Camino 2017 was a lesson in acceptance and impermanence, as an injury walking down the rocky mountain from Cruz de Ferro changed my path.

My journey didn’t really end, as  I stayed in Spain, meeting more amigos, healing, walking on and off the Camino and exploring the rugged and amazing coast, including a return to The End of the World, Finisterre and to Muxia.

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Muxia, 2017

Think about it: Do you have a Plan B? 

2018 has been a walking year. . .  Walking at home, alone or with friends on morning walks or on trails, the coast, with fellow Sacramento Pilgrims, family, especially my daughter who has been a walking companion through rain and extreme heat. I’ve walked for peace and justice, exercise, discovery (inner and outer), adventure . . .

and walking to stay fit (trying!) for climbing hills and the long trails on the Camino.

If you’ve walked or will be walking on the Camino, you know that leaving is not as easy as it sounds. Responsibilities at home and at the same time our own personal preparation and needs might (!!!) conflict, and there is work to do to make it all happen. I will have to sleep on the plane and the first few days in Spain.   But, that is how we get on the trail. Lace up our boots and take the first step.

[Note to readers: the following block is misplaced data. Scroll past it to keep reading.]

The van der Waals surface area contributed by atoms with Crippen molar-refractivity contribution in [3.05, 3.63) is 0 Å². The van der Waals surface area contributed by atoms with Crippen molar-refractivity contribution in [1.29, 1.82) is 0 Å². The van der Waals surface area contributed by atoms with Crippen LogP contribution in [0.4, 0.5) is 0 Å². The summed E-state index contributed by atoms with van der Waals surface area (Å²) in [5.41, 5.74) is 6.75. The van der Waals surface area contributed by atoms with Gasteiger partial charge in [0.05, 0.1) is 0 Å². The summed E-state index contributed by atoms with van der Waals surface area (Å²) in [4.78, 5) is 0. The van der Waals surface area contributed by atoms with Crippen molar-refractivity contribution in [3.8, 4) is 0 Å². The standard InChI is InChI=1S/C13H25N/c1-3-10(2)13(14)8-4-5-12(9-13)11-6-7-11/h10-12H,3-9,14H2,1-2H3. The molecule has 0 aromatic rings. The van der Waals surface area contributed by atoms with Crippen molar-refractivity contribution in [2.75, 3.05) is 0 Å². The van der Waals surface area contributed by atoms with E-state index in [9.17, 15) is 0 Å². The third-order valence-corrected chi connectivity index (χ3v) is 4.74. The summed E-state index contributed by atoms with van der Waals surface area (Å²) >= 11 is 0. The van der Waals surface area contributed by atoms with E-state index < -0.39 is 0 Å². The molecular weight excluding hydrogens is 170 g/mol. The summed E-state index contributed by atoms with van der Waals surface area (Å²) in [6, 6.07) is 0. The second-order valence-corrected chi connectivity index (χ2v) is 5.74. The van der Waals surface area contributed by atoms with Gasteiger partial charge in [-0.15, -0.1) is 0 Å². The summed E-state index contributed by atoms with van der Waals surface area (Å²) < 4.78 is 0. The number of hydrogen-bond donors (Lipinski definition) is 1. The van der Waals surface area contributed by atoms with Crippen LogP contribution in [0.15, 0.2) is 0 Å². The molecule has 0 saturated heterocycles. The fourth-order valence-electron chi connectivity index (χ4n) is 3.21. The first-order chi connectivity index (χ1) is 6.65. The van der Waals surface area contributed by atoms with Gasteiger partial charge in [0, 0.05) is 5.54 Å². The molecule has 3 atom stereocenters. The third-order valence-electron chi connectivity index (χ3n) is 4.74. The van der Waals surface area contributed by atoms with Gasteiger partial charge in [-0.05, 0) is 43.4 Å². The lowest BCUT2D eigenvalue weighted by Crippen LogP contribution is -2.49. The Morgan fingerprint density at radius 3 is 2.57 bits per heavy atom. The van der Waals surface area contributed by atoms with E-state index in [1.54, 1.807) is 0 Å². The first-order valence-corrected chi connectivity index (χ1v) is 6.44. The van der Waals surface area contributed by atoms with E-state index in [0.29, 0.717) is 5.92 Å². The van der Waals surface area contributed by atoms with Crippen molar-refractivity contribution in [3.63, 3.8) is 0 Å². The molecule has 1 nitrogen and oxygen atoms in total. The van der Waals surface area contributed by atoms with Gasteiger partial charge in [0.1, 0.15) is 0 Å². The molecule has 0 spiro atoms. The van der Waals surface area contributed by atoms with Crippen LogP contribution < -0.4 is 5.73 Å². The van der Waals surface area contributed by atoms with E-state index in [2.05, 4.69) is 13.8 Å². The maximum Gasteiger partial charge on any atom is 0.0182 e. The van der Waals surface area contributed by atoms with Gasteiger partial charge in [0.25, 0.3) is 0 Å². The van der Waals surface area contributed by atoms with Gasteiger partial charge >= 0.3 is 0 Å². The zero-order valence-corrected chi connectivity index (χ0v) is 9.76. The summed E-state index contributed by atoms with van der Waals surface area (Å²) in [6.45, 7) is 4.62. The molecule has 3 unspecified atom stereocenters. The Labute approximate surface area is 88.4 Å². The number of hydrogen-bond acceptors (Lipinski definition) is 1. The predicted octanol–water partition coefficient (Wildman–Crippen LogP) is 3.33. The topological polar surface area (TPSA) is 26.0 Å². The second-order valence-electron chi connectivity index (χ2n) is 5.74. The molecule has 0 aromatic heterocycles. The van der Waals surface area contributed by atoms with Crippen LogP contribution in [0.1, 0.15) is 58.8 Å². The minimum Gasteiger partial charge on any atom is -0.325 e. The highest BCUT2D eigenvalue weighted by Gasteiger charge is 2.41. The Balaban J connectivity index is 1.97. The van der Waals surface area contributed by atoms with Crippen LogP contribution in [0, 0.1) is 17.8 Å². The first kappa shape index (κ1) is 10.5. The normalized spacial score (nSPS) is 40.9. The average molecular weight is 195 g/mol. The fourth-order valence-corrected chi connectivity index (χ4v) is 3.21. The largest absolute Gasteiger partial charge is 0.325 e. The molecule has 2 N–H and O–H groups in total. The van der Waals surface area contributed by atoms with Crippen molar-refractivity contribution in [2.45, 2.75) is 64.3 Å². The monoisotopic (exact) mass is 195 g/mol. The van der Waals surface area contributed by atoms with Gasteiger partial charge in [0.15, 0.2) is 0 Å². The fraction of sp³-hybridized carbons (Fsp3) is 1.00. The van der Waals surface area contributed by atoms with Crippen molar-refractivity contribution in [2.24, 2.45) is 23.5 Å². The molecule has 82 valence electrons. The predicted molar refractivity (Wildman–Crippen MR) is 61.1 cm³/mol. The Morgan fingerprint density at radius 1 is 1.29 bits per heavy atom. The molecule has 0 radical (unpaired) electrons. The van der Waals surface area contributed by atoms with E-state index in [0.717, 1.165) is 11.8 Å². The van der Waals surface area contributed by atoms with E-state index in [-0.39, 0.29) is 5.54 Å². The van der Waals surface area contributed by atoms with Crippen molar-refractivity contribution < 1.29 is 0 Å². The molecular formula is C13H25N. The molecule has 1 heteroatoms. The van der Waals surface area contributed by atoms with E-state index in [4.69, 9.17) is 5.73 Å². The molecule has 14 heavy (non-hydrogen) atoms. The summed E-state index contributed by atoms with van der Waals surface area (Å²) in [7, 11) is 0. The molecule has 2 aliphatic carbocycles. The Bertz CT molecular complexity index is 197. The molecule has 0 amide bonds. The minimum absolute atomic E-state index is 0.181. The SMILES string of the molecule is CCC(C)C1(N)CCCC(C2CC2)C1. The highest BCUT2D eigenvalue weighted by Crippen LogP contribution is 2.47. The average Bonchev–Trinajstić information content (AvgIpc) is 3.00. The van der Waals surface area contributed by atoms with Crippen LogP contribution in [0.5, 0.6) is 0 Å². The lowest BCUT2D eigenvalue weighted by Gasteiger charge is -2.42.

Your One Wild Life   I hope you’ll join me on my walk in Spain and Portugal and in mid-July journey to Guatemala, learn more Spanish and take a hike. There are always surprises along the way. 

CLICK FOLLOW ON THE SIDEBAR to walk along with me

As I walk,  I’m answering the question Poet Mary Oliver asks, in her poem, The “Summer Day”: ‘Tell me, what is it you plan to do with your one wild and precious life?’  (Click to listen)

Tell me, amigos, what do YOU plan to do with your one wild and precious life?

See you on the Way. Buen Camino, Irene

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2 thoughts on “Wandering and Walking on the Camino

    1. Gracias, K. What a Camino it was and now I’m off again to walk the Coastal Portuguese and see more of Portugal. I hope to hear your stories of your amazing journeys. Con gratidão y Bom Caminho, Irene